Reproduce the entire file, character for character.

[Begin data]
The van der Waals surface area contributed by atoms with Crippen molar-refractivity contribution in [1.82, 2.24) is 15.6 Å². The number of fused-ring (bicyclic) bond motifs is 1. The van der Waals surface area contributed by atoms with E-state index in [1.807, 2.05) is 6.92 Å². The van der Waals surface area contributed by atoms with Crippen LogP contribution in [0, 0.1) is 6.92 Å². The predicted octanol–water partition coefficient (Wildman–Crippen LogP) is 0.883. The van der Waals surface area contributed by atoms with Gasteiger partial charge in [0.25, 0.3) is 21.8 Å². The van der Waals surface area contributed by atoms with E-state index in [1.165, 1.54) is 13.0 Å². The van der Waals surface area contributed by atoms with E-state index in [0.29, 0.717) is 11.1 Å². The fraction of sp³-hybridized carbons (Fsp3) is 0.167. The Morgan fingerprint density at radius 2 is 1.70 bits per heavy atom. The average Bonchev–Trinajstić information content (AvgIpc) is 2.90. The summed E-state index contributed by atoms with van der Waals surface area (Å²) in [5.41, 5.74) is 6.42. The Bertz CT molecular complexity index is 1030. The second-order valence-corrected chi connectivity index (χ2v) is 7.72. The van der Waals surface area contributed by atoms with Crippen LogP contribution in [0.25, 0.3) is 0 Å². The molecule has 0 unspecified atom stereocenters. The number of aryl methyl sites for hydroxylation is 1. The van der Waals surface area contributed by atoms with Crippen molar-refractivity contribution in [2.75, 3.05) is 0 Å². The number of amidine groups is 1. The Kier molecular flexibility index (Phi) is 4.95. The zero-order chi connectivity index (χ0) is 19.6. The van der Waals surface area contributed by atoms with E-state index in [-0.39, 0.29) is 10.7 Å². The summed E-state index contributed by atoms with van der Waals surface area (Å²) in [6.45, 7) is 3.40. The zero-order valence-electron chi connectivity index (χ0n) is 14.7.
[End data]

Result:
The van der Waals surface area contributed by atoms with Crippen molar-refractivity contribution in [1.82, 2.24) is 15.6 Å². The number of fused-ring (bicyclic) bond motifs is 1. The van der Waals surface area contributed by atoms with E-state index in [1.807, 2.05) is 6.92 Å². The van der Waals surface area contributed by atoms with Crippen LogP contribution in [0, 0.1) is 6.92 Å². The predicted octanol–water partition coefficient (Wildman–Crippen LogP) is 0.883. The van der Waals surface area contributed by atoms with Gasteiger partial charge in [0.25, 0.3) is 21.8 Å². The van der Waals surface area contributed by atoms with E-state index in [1.165, 1.54) is 13.0 Å². The van der Waals surface area contributed by atoms with E-state index in [0.29, 0.717) is 11.1 Å². The fraction of sp³-hybridized carbons (Fsp3) is 0.167. The Morgan fingerprint density at radius 2 is 1.70 bits per heavy atom. The average Bonchev–Trinajstić information content (AvgIpc) is 2.90. The summed E-state index contributed by atoms with van der Waals surface area (Å²) in [5.41, 5.74) is 6.42. The Bertz CT molecular complexity index is 1030. The second-order valence-corrected chi connectivity index (χ2v) is 7.72. The van der Waals surface area contributed by atoms with Crippen LogP contribution in [0.25, 0.3) is 0 Å². The molecule has 0 unspecified atom stereocenters. The number of aryl methyl sites for hydroxylation is 1. The van der Waals surface area contributed by atoms with Crippen molar-refractivity contribution in [2.75, 3.05) is 0 Å². The number of amidine groups is 1. The Kier molecular flexibility index (Phi) is 4.95. The zero-order chi connectivity index (χ0) is 19.6. The van der Waals surface area contributed by atoms with E-state index in [-0.39, 0.29) is 10.7 Å². The summed E-state index contributed by atoms with van der Waals surface area (Å²) in [6.45, 7) is 3.40. The zero-order valence-electron chi connectivity index (χ0n) is 14.7.